For years, Chris Masters had been pondering the reality of the Australian soldier down the ages.
For him, it was a ''quarrel'' with himself: ''an adolescent temptation to see the Aussie Digger as principled and heroic endured alongside a questioning of the evidence and concern about a stretching of the truth''.
With this in mind, he notes some contradictions in the Diggers story.
In World War I, the Australians' scaling of the heights of Mount St Quentin in France and overwhelming the German defenders was called by one British general the most outstanding feat of arms of the war. Yet, the Australians had the highest desertion rate among Allied forces in the war.
In World War II, during the Kokoda campaign, one battalion offered ''brave and stubborn resistance'' at Isurava, whereas many in another battalion ''dropped their weapons and ran''.
Uncommon Soldier is largely the result of Masters, one of Australia's leading investigative journalists, drawing on his three trips to Afghanistan with film crews during the past few years to gather material for two documentaries for the ABC and one for Channel Ten on the Australian soldiers' involvement in the fight against the Taliban and insurgents there.
However, he also deals briefly with Australia's participation in Somalia and East Timor, primarily as peacekeepers. Masters draws, too, on his interviews with mainly army personnel, usually officers and NCOs, looks at soldier and officer training and aspects of army culture.
Until reading this book, I was under the impression the Australian Army's role in the Afghanistan war was mainly a defensive one: keeping secure areas safe and generally helping society continue operating as normally as possible in its region of influence, Uruzgan province, from its base at Tarin Kowt. It does this, of course, as well as building some infrastructure and helping with medical issues. But what I didn't know was just how proactive and aggressive are the Australians in the fighting. Special Forces, in particular, often go out into the province seeking and confronting Taliban and insurgent forces in what can turn into fierce battles.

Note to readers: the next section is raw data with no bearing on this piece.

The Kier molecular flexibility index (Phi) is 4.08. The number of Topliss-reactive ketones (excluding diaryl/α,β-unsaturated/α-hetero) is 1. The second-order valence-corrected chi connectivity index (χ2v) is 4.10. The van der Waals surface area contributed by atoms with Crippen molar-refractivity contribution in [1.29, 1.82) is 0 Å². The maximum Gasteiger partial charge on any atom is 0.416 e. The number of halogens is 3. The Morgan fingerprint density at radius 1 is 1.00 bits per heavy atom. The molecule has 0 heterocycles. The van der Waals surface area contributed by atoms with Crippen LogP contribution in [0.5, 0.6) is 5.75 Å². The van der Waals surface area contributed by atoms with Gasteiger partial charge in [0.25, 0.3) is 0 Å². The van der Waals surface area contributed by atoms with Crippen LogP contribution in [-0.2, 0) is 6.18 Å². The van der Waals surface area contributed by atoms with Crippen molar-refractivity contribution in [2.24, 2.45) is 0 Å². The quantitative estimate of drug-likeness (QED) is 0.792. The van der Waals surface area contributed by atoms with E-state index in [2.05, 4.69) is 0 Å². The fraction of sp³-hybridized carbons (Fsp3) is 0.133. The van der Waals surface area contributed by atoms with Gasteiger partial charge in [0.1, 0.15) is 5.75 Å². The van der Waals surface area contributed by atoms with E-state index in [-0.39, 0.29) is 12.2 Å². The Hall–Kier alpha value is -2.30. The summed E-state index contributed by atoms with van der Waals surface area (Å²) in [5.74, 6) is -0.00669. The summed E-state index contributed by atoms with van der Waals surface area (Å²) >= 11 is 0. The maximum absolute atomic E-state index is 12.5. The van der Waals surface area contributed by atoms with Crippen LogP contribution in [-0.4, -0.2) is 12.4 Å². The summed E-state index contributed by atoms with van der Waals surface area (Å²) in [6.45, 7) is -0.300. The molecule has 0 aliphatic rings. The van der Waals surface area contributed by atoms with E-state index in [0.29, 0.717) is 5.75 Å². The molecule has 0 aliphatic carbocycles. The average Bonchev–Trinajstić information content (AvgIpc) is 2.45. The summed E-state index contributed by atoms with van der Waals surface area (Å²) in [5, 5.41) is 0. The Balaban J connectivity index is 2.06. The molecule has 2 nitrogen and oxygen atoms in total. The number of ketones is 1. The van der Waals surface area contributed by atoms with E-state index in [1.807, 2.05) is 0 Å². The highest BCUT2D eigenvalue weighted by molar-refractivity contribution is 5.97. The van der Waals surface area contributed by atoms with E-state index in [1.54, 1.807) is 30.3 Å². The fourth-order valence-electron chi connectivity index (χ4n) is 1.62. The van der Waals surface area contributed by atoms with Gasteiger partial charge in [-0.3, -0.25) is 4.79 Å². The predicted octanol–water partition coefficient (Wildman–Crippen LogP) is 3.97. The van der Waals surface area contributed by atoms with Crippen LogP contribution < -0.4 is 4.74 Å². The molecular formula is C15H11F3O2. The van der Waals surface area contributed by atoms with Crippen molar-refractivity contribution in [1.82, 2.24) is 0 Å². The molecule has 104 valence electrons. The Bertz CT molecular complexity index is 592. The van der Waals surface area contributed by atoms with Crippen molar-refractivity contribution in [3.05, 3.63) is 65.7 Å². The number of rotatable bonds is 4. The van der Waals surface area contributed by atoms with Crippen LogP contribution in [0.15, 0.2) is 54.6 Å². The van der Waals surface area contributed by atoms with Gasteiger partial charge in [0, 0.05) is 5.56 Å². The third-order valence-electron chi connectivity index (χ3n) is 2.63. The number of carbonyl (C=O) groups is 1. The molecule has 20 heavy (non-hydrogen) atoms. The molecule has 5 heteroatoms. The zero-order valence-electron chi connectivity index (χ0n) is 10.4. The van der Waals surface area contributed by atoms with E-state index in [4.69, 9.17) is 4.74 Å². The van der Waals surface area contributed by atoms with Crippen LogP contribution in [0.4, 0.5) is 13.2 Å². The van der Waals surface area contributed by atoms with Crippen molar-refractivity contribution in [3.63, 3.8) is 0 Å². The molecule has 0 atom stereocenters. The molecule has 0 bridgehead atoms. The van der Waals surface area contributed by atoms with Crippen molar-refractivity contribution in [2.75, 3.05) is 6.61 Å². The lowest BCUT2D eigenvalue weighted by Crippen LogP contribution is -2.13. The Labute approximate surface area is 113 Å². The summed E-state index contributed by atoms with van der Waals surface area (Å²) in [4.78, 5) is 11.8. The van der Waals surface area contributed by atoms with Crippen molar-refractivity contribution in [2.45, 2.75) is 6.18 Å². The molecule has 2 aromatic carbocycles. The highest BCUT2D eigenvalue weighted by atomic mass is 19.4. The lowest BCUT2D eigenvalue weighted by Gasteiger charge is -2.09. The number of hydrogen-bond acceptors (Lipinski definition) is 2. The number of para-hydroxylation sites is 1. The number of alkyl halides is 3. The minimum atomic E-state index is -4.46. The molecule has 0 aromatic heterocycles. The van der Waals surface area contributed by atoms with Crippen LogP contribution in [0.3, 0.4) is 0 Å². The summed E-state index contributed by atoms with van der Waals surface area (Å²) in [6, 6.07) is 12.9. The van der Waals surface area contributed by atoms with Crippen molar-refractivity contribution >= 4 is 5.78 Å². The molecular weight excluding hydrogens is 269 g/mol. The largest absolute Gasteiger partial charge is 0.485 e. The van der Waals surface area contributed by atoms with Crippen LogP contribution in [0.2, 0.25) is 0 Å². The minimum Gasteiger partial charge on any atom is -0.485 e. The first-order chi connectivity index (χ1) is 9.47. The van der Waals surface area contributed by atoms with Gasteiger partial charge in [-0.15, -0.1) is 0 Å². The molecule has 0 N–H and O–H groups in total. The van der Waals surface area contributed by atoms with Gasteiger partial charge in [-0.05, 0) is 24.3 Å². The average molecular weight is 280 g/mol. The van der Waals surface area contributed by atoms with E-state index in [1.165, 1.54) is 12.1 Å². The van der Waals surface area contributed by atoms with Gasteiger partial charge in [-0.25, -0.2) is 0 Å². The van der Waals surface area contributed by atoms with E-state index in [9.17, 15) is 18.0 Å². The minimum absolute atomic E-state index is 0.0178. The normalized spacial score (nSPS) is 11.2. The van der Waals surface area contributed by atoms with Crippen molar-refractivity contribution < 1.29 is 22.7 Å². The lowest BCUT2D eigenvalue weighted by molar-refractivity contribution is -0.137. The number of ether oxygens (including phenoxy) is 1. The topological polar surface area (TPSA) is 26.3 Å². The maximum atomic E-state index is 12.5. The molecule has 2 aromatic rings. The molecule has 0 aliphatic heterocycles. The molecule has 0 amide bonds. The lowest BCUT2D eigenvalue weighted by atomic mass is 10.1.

Such operations, sometimes with US forces and, while they were still in Afghanistan, the Dutch, often come about when Taliban leaders are thought to be in a particular village or compound, the aim being to kill or capture them. The Australians were rather ambivalent about their Dutch comrades, who would strictly follow the International Security Assistance Force's combat guidelines and not go into areas where civilians might be endangered, thus hindering an operation. The Australians seem to be more flexible on this issue.
Masters's recounting of a number of Australian combat operations alone, or with its allies, more lately also sometimes including Afghan National Army soldiers, is informative and vivid but, unfortunately, highly confusing at times. This is because he uses acronyms so often, you cannot always recollect what they stand for. An example: ''… the mission for SOTG remained … FE Alpha, the SASR, would …'' Although all this can be worked out from the index, a list of acronyms and what they stand for, easily found at the front or back of the book, would have been invaluable.
Nonetheless, difficult as it sometimes is to follow events, an overall picture emerges. For Masters, the contemporary Digger is a ''strategic'' soldier, requiring ''a range of skills: driver, signaller, medic, rifleman''. He or she may be required to be protector, peacekeeper, street diplomat, aid worker or war fighter, depending on the given circumstances.
And ''without a doubt'', he concludes in this particularly relevant work, they are ''uncommon soldiers''.
Uncommon Soldier Chris Masters (Allen & Unwin, $49.99)